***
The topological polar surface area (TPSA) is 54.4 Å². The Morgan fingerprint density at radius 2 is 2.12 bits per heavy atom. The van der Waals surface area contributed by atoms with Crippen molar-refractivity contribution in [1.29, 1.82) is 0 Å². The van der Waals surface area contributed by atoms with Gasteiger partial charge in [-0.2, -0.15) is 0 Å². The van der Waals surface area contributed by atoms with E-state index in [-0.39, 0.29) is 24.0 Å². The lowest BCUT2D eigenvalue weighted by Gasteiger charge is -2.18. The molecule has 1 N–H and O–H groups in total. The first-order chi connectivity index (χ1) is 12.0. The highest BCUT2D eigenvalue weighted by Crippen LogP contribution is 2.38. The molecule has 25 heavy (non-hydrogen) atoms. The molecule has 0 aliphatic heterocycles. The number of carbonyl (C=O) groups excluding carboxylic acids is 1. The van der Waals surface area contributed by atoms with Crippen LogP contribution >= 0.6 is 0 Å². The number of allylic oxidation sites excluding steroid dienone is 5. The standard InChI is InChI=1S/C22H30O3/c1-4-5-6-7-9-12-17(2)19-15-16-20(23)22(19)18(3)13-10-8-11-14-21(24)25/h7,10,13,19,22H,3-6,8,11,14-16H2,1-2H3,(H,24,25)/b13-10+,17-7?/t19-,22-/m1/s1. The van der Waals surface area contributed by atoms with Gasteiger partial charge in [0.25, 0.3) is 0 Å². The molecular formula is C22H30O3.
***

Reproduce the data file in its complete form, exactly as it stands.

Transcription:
The topological polar surface area (TPSA) is 54.4 Å². The Morgan fingerprint density at radius 2 is 2.12 bits per heavy atom. The van der Waals surface area contributed by atoms with Crippen molar-refractivity contribution in [1.29, 1.82) is 0 Å². The van der Waals surface area contributed by atoms with Gasteiger partial charge in [-0.2, -0.15) is 0 Å². The van der Waals surface area contributed by atoms with E-state index in [-0.39, 0.29) is 24.0 Å². The lowest BCUT2D eigenvalue weighted by Gasteiger charge is -2.18. The molecule has 1 N–H and O–H groups in total. The first-order chi connectivity index (χ1) is 12.0. The highest BCUT2D eigenvalue weighted by Crippen LogP contribution is 2.38. The molecule has 25 heavy (non-hydrogen) atoms. The molecule has 0 aliphatic heterocycles. The number of carbonyl (C=O) groups excluding carboxylic acids is 1. The van der Waals surface area contributed by atoms with Crippen LogP contribution >= 0.6 is 0 Å². The number of allylic oxidation sites excluding steroid dienone is 5. The standard InChI is InChI=1S/C22H30O3/c1-4-5-6-7-9-12-17(2)19-15-16-20(23)22(19)18(3)13-10-8-11-14-21(24)25/h7,10,13,19,22H,3-6,8,11,14-16H2,1-2H3,(H,24,25)/b13-10+,17-7?/t19-,22-/m1/s1. The van der Waals surface area contributed by atoms with Gasteiger partial charge in [0.25, 0.3) is 0 Å². The molecular formula is C22H30O3.